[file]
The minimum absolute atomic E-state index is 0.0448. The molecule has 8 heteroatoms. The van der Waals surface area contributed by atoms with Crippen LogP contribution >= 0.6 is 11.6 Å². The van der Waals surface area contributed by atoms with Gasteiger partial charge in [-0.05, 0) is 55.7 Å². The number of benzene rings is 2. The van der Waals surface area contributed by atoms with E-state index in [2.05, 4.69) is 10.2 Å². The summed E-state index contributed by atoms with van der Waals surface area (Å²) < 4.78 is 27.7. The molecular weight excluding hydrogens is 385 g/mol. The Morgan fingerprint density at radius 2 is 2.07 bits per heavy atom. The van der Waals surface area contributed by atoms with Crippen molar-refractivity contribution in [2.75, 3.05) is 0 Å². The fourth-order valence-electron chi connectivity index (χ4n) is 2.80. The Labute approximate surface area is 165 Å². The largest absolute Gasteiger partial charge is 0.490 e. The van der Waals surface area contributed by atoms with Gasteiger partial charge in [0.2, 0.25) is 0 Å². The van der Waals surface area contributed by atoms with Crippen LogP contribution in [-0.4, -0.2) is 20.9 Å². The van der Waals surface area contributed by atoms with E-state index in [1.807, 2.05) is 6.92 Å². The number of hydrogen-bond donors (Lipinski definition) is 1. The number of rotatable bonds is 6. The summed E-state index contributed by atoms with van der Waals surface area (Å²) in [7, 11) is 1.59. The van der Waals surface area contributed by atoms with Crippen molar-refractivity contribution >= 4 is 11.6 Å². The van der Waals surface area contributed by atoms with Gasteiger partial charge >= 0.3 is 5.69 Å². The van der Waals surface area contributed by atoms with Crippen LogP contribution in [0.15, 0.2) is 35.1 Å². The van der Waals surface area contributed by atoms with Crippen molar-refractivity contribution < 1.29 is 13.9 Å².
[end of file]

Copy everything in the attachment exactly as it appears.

The minimum absolute atomic E-state index is 0.0448. The molecule has 8 heteroatoms. The van der Waals surface area contributed by atoms with Crippen LogP contribution >= 0.6 is 11.6 Å². The van der Waals surface area contributed by atoms with Gasteiger partial charge in [-0.05, 0) is 55.7 Å². The number of benzene rings is 2. The van der Waals surface area contributed by atoms with E-state index in [2.05, 4.69) is 10.2 Å². The summed E-state index contributed by atoms with van der Waals surface area (Å²) < 4.78 is 27.7. The molecular weight excluding hydrogens is 385 g/mol. The Morgan fingerprint density at radius 2 is 2.07 bits per heavy atom. The van der Waals surface area contributed by atoms with Crippen molar-refractivity contribution in [2.75, 3.05) is 0 Å². The fourth-order valence-electron chi connectivity index (χ4n) is 2.80. The Labute approximate surface area is 165 Å². The largest absolute Gasteiger partial charge is 0.490 e. The van der Waals surface area contributed by atoms with Gasteiger partial charge in [0.2, 0.25) is 0 Å². The van der Waals surface area contributed by atoms with Crippen LogP contribution in [-0.4, -0.2) is 20.9 Å². The van der Waals surface area contributed by atoms with E-state index in [1.807, 2.05) is 6.92 Å². The number of hydrogen-bond donors (Lipinski definition) is 1. The number of rotatable bonds is 6. The summed E-state index contributed by atoms with van der Waals surface area (Å²) in [7, 11) is 1.59. The van der Waals surface area contributed by atoms with Crippen molar-refractivity contribution >= 4 is 11.6 Å². The van der Waals surface area contributed by atoms with Gasteiger partial charge >= 0.3 is 5.69 Å². The van der Waals surface area contributed by atoms with Crippen LogP contribution in [0.15, 0.2) is 35.1 Å². The van der Waals surface area contributed by atoms with Crippen molar-refractivity contribution < 1.29 is 13.9 Å².